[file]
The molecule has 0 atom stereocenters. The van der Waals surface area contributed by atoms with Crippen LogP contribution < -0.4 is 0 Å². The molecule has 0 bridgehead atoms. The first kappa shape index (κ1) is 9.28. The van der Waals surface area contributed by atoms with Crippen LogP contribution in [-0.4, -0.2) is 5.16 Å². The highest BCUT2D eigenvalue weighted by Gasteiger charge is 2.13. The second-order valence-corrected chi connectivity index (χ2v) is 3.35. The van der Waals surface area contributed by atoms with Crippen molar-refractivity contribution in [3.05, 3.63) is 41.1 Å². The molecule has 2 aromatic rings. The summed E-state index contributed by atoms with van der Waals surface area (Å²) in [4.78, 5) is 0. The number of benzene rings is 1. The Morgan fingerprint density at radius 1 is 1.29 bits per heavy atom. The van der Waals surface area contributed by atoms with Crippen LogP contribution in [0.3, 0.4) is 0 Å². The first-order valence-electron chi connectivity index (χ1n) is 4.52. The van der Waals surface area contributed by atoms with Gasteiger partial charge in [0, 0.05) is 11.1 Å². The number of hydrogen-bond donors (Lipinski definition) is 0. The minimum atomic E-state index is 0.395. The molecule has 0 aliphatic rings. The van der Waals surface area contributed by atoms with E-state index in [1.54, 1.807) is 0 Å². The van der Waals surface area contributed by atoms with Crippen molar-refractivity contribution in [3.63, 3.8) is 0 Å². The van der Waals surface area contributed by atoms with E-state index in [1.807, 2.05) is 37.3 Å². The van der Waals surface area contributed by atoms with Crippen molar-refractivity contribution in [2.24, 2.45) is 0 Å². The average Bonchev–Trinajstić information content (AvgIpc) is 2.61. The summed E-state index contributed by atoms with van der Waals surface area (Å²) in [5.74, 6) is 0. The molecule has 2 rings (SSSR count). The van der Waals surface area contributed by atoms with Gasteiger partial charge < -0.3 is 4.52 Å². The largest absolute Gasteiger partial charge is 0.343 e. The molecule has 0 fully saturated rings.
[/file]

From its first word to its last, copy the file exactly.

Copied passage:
The molecule has 0 atom stereocenters. The van der Waals surface area contributed by atoms with Crippen LogP contribution < -0.4 is 0 Å². The molecule has 0 bridgehead atoms. The first kappa shape index (κ1) is 9.28. The van der Waals surface area contributed by atoms with Crippen LogP contribution in [-0.4, -0.2) is 5.16 Å². The highest BCUT2D eigenvalue weighted by Gasteiger charge is 2.13. The second-order valence-corrected chi connectivity index (χ2v) is 3.35. The van der Waals surface area contributed by atoms with Crippen molar-refractivity contribution in [3.05, 3.63) is 41.1 Å². The molecule has 2 aromatic rings. The summed E-state index contributed by atoms with van der Waals surface area (Å²) in [4.78, 5) is 0. The number of benzene rings is 1. The Morgan fingerprint density at radius 1 is 1.29 bits per heavy atom. The van der Waals surface area contributed by atoms with Crippen LogP contribution in [0.3, 0.4) is 0 Å². The first-order valence-electron chi connectivity index (χ1n) is 4.52. The van der Waals surface area contributed by atoms with Gasteiger partial charge in [0, 0.05) is 11.1 Å². The number of hydrogen-bond donors (Lipinski definition) is 0. The minimum atomic E-state index is 0.395. The molecule has 0 aliphatic rings. The van der Waals surface area contributed by atoms with E-state index in [1.54, 1.807) is 0 Å². The van der Waals surface area contributed by atoms with Crippen molar-refractivity contribution in [3.63, 3.8) is 0 Å². The van der Waals surface area contributed by atoms with E-state index in [1.807, 2.05) is 37.3 Å². The van der Waals surface area contributed by atoms with Crippen molar-refractivity contribution in [2.24, 2.45) is 0 Å². The average Bonchev–Trinajstić information content (AvgIpc) is 2.61. The summed E-state index contributed by atoms with van der Waals surface area (Å²) in [5.74, 6) is 0. The molecule has 2 rings (SSSR count). The van der Waals surface area contributed by atoms with Gasteiger partial charge < -0.3 is 4.52 Å². The largest absolute Gasteiger partial charge is 0.343 e. The molecule has 0 fully saturated rings.